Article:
Adults across the UK are being urged to book their Covid-19 booster vaccine to ensure they have maximum protection against the virus this winter.
Boosters are now being offered to all over 18s as part of measures to tackle the new Omicron variant.
The recently detected coronavirus strain, first identified in South Africa, is feared to be more transmissible and could potentially reduce the reduce the protection offered by vaccines.
As such, the Joint Committee on Vaccination and Immunisation (JCVI) has recommended extending the booster rollout to all adults aged between 18 and 39. Those aged 40 and over are currently already eligible to get a booster vaccine.
If you have still yet to receive your booster dose, here’s what you need to know about the rollout and the side effects to expect.
Who can get a booster vaccine?
Booster jabs are being offered to everyone aged 18 and over, and to people aged 16 and over with a severely weakened immune systems.
People will be invited to get the top-up dose in order of descending age groups, with priority to be given to older adults and those in an at-risk group.
The JCVI has also reduced the gap between doses from six months down to three, meaning people can get their third dose just three months after their second jab.
When can I book an appointment?
You should receive a letter or a text inviting you to book your booster vaccine when you are eligible.
The NHS booking service for boosters is yet to be updated, but NHS England has said it should allow people to book three months after their second dose by 13 December.
You should wait to be contacted by the NHS before booking your booster. You may be asked to book this online or at a local NHS service, such as your GP surgery.
If you have had a positive Covid-19 test, you will need to wait four weeks before booking your booster from the date you had the test.
Which vaccine will I get?
Those eligible for the booster will be offered either a full dose of the Pfizer vaccine, or a half dose of the Moderna vaccine.
These vaccines will be used regardless of which jab individuals had for their first two doses as these have both been shown to provide a strong booster response.
In cases when neither of these vaccines can be offered, due to an allergy for example, the JCVI advises that the AstraZeneca vaccine can be used for those who received this jab for their first and second dose.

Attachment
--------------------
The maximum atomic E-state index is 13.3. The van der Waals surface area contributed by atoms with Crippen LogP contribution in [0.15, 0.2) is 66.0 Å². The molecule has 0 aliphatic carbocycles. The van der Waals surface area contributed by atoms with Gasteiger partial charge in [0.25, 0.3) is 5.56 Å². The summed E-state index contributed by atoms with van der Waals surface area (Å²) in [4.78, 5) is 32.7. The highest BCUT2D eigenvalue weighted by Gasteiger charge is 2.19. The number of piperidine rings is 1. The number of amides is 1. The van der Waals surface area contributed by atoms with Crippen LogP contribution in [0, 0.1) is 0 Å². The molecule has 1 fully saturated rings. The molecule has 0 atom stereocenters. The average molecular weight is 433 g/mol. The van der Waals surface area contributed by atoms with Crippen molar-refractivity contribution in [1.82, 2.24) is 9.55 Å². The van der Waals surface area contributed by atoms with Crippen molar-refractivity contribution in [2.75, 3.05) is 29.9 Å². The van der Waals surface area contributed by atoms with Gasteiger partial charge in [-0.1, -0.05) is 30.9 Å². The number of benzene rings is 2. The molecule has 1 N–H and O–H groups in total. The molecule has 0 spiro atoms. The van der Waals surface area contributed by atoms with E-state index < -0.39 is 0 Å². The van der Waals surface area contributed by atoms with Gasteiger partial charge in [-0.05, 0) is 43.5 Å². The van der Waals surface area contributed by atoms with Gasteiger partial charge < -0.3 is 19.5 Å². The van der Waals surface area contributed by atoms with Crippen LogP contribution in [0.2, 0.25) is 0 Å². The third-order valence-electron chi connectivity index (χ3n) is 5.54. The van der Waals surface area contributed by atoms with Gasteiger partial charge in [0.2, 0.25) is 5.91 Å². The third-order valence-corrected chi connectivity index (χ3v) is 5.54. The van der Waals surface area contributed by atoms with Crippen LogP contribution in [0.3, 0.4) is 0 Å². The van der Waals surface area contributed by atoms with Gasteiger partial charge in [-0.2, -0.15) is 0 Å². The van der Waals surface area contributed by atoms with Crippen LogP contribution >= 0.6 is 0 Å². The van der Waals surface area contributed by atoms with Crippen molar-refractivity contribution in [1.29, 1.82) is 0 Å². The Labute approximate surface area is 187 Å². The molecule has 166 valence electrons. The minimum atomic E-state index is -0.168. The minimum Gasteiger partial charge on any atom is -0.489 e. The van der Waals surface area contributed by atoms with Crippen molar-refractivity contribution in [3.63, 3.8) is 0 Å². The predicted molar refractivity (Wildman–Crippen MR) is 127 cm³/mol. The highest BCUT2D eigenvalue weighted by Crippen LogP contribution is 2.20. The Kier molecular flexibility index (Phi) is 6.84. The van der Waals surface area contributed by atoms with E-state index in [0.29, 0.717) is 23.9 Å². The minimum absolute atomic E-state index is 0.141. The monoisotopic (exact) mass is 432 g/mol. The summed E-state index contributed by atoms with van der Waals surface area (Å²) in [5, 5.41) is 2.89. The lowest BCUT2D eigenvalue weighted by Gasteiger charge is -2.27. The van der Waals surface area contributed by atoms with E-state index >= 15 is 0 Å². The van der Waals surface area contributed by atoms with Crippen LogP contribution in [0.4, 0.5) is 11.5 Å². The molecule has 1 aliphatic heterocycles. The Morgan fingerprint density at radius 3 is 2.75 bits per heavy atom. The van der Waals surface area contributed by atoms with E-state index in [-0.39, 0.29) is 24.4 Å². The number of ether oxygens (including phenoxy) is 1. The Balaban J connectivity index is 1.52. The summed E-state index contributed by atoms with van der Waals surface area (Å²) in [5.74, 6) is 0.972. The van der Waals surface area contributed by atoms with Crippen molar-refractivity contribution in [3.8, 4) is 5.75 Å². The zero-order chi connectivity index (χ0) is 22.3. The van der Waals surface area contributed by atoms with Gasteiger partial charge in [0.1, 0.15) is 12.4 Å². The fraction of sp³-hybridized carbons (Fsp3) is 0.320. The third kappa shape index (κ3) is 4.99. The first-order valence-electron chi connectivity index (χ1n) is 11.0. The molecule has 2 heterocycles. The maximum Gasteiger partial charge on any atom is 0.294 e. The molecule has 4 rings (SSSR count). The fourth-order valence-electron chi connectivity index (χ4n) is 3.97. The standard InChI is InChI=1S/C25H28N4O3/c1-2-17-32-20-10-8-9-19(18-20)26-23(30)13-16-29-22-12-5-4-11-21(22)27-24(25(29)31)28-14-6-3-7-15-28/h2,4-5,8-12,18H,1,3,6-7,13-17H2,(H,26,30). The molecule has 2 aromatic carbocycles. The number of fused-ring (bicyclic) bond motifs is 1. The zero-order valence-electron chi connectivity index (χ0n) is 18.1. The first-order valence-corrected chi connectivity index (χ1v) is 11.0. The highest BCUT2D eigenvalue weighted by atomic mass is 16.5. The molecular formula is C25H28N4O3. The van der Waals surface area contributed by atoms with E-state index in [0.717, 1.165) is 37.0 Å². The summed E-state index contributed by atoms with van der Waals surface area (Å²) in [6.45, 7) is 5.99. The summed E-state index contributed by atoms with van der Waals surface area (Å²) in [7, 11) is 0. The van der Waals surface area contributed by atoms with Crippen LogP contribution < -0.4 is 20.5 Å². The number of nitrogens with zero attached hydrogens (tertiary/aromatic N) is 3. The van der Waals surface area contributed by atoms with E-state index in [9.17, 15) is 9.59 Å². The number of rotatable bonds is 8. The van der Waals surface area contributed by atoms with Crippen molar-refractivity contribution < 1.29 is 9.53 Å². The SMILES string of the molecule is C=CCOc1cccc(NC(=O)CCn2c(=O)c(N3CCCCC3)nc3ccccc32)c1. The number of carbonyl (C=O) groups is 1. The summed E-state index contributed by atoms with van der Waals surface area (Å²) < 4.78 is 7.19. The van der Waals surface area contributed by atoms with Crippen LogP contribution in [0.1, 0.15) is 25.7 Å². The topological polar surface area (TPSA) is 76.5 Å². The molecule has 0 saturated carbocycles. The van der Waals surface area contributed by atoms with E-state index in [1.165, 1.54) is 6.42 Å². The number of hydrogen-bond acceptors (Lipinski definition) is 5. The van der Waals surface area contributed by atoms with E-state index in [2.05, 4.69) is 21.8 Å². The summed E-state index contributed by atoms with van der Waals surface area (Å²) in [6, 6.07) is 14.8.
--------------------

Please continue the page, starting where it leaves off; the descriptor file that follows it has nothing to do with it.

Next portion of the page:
Will I get any side effects?
Much like with the first and second vaccine doses, it is normal to experience some side effects after your vaccine and symptoms can vary from person to person.
The NHS advises that in most cases, side effects will be mild and should only last for a few days.
The most commonly reported symptoms include:
- a sore arm at the site of the injection
- muscle aches
- joint pain
You can take painkillers, such as paracetamol, to help ease the side effects. If your symptoms get worse or you are worried, you should call 111 for advice.
If you have a high temperature that lasts longer than two days, a new, continuous cough or a loss or change to your sense of smell or taste, you may have Covid-19. In this case, you should stay at home and take a coronavirus test.
You cannot catch Covid-19 from the vaccine, but it is possible that you may have caught it just before or after your vaccination.
A message from the editor:
Thank you for reading. NationalWorld is a new national news brand, produced by a team of journalists, editors, video producers and designers who live and work across the UK. Find out more about who’s who in the team, and our editorial values. We want to start a community among our readers, so please follow us on Facebook, Twitter and Instagram, and keep the conversation going. You can also sign up to our newsletters and get a curated selection of our best reads to your inbox every day.